How Jaguars' D-line can accommodate Calais Campbell with Malik Jackson
Calais Campbell—PFF’s No. 1 available free agent once the franchise tag made its mark—is set to join the Jacksonville Jaguars, giving the team a big-free agent splash for the second year in a row, having brought in Malik Jackson from Denver in 2016.
Campbell may be on the wrong side of 30, but he is one of the best interior players in the NFL, and is coming off the best year of his career. In 2016, he ended the season with an overall grade of 90.4, which trailed only Aaron Donald among interior defenders.
Campbell posted 56 total QB pressures, was not blanked as a pass-rusher in any one game, and added five batted passes at the line over the year. He missed just three tackles all season, and was one of the most destructive defenders in the game, forming the lynchpin of the Arizona defensive front.
By any measure, he is well worth a significant free-agent contract, but one interesting wrinkle is that he plays a very similar position to both Malik Jackson and Sen’Derrick Marks in Jacksonville, at least in terms of alignment along the defensive front.
The Jaguars are reportedly shopping Sen’Derrick Marks in trade talks, so that problem could take care of itself, but with Jackson and Campbell, the Jaguars have some interesting planning to do in terms of how they will deploy them.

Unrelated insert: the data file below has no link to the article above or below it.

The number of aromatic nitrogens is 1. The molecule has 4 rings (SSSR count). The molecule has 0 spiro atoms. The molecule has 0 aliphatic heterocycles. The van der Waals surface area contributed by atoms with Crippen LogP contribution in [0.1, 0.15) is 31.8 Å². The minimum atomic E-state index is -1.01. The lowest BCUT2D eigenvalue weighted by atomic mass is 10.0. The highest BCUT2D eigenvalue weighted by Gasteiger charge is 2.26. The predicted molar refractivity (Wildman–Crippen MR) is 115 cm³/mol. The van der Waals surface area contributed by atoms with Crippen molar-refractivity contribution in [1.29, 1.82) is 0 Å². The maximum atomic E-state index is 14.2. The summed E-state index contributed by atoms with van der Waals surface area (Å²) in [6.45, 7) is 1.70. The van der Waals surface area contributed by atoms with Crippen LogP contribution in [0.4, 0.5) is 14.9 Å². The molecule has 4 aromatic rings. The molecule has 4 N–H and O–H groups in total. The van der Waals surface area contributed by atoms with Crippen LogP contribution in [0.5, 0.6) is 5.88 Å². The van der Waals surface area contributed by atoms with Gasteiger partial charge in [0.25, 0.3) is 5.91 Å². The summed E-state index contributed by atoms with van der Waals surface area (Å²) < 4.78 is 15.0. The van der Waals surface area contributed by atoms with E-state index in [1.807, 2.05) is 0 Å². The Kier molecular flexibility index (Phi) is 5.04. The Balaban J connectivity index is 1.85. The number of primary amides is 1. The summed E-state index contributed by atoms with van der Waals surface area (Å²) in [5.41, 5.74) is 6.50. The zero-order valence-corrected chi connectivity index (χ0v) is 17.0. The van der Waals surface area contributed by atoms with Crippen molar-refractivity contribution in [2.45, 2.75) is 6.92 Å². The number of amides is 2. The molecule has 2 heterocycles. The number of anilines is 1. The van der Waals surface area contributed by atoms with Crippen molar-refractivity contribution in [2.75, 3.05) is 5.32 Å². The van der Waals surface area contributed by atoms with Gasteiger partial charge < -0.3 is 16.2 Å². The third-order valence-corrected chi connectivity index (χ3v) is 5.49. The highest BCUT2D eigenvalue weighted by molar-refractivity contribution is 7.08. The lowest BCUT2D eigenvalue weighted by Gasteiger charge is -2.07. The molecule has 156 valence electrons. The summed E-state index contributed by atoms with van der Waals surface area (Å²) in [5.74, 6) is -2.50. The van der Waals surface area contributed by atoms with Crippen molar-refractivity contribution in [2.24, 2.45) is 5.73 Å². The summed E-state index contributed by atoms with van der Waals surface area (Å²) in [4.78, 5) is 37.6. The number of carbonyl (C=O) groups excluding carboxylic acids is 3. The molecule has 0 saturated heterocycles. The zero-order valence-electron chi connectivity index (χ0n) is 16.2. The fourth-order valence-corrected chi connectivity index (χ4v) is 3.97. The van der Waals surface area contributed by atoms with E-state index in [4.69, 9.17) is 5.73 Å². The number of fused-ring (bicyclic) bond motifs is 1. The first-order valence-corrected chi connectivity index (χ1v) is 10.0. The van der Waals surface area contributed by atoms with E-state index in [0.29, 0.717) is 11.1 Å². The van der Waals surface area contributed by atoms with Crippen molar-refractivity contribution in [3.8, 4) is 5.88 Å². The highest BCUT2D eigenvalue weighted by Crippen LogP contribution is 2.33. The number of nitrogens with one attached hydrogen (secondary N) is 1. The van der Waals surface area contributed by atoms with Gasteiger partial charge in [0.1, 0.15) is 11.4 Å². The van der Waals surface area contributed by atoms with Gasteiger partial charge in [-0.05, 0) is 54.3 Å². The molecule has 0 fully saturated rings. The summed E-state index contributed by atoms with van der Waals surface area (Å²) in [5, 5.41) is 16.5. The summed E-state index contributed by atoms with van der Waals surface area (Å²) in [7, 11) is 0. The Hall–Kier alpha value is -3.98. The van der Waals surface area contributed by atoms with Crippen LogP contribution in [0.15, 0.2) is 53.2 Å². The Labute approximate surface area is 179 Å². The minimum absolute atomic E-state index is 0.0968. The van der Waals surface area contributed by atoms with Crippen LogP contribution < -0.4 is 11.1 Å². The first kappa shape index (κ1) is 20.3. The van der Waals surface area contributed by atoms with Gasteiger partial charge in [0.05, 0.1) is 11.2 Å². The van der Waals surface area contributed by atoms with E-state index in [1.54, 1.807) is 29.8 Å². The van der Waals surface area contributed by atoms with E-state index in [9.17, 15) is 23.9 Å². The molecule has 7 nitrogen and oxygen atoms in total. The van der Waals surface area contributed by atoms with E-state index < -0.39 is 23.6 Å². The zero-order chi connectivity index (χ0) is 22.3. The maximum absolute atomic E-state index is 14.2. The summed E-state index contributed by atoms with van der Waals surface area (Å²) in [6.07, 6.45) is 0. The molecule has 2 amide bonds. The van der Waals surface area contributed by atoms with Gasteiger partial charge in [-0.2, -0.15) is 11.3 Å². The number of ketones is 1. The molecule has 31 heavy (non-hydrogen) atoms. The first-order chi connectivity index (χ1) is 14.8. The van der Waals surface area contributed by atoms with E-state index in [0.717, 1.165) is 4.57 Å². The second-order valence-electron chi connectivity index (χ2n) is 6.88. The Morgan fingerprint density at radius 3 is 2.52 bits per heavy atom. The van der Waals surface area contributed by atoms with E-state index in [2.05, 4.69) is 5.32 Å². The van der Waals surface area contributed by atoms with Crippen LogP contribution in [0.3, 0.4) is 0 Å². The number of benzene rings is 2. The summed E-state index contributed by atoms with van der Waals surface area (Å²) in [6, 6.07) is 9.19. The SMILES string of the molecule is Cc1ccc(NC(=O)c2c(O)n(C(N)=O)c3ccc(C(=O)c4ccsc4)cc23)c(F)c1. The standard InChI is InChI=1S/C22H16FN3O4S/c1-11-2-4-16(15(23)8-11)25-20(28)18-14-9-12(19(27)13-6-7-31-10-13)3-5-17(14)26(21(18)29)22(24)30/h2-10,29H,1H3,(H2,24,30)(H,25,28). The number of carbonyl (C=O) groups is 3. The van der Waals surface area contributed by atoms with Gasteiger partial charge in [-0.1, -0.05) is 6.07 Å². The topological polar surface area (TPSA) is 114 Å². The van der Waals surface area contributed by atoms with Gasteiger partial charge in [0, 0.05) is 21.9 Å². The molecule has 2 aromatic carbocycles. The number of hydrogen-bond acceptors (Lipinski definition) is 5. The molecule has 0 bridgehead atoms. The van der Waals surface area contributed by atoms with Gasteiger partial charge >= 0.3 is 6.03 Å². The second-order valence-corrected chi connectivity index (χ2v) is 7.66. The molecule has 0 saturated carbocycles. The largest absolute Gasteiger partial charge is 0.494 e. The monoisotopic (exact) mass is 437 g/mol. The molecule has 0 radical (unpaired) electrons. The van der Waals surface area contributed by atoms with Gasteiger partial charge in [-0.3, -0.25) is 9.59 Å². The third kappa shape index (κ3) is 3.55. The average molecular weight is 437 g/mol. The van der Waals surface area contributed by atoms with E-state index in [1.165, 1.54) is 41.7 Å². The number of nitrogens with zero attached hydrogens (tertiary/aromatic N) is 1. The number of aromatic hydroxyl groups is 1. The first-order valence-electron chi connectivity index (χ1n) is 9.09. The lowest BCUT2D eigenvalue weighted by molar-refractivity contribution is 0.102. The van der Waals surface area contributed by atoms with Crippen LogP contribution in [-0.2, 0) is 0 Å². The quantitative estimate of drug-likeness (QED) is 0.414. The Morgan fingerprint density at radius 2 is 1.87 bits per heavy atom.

Both Jackson and Campbell play primarily as the pass-rushing interior player along a defensive front, effectively the “3-technique” defensive tackle who lines up outside of the guard and attacks the B-gap. Jackson played there almost exclusively in 2016, and while Campbell has a more diverse alignment profile, the majority of his snaps for the Cardinals came in that same spot, and Arizona was a base 3-4 team.
That gives the team two potential options to accommodate both players at the same time. One will remain in the 3-technique spot along their defensive front, and the option is for the team to move one out to defensive end, effectively replacing Tyson Alualu as the defensive end on the strong side of the formation. That player typically plays head up over a tackle as opposed to outside him in conventional 4-3 alignments.
The other option would be Campbell—who has more experience playing further inside than Jackson—taking snaps as the nose tackle in this scheme, attacking the A-gap and leaving Jackson in the role he played a season ago.
It will be interesting to see what the Jaguars do schematically and from an alignment point of view to accommodate two players that have effectively played the same position over the past few seasons.